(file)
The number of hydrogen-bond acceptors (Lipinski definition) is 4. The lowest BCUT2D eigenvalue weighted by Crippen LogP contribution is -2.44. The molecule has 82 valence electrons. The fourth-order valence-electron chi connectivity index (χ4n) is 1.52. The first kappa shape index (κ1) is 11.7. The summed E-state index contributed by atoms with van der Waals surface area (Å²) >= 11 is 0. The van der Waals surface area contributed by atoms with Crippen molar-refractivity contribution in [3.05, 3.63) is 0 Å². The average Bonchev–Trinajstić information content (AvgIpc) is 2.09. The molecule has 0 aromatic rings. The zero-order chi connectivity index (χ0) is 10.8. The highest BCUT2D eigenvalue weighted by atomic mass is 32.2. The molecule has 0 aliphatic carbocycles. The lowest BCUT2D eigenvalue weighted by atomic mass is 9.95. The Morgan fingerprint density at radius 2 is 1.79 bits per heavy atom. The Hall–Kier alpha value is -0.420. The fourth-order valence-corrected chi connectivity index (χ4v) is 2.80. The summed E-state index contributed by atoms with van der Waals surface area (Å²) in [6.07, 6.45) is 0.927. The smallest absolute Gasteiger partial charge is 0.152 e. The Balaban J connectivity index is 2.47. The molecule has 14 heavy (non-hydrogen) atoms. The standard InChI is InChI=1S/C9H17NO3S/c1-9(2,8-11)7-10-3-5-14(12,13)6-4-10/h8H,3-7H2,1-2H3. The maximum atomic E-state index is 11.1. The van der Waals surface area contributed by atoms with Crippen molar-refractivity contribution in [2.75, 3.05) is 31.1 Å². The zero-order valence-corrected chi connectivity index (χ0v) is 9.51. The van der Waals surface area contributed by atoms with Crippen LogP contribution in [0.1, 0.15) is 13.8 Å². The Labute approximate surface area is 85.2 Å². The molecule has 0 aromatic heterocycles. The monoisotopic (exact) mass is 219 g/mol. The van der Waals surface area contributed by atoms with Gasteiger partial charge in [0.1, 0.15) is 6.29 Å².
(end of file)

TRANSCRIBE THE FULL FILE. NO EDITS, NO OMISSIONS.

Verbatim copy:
The number of hydrogen-bond acceptors (Lipinski definition) is 4. The lowest BCUT2D eigenvalue weighted by Crippen LogP contribution is -2.44. The molecule has 82 valence electrons. The fourth-order valence-electron chi connectivity index (χ4n) is 1.52. The first kappa shape index (κ1) is 11.7. The summed E-state index contributed by atoms with van der Waals surface area (Å²) >= 11 is 0. The van der Waals surface area contributed by atoms with Crippen molar-refractivity contribution in [3.05, 3.63) is 0 Å². The average Bonchev–Trinajstić information content (AvgIpc) is 2.09. The molecule has 0 aromatic rings. The zero-order chi connectivity index (χ0) is 10.8. The highest BCUT2D eigenvalue weighted by atomic mass is 32.2. The molecule has 0 aliphatic carbocycles. The lowest BCUT2D eigenvalue weighted by atomic mass is 9.95. The Morgan fingerprint density at radius 2 is 1.79 bits per heavy atom. The Hall–Kier alpha value is -0.420. The fourth-order valence-corrected chi connectivity index (χ4v) is 2.80. The summed E-state index contributed by atoms with van der Waals surface area (Å²) in [6.07, 6.45) is 0.927. The smallest absolute Gasteiger partial charge is 0.152 e. The Balaban J connectivity index is 2.47. The molecule has 14 heavy (non-hydrogen) atoms. The standard InChI is InChI=1S/C9H17NO3S/c1-9(2,8-11)7-10-3-5-14(12,13)6-4-10/h8H,3-7H2,1-2H3. The maximum atomic E-state index is 11.1. The van der Waals surface area contributed by atoms with Crippen molar-refractivity contribution in [2.75, 3.05) is 31.1 Å². The zero-order valence-corrected chi connectivity index (χ0v) is 9.51. The van der Waals surface area contributed by atoms with Crippen LogP contribution in [0.1, 0.15) is 13.8 Å². The Labute approximate surface area is 85.2 Å². The molecule has 0 aromatic heterocycles. The monoisotopic (exact) mass is 219 g/mol. The van der Waals surface area contributed by atoms with Gasteiger partial charge in [0.1, 0.15) is 6.29 Å².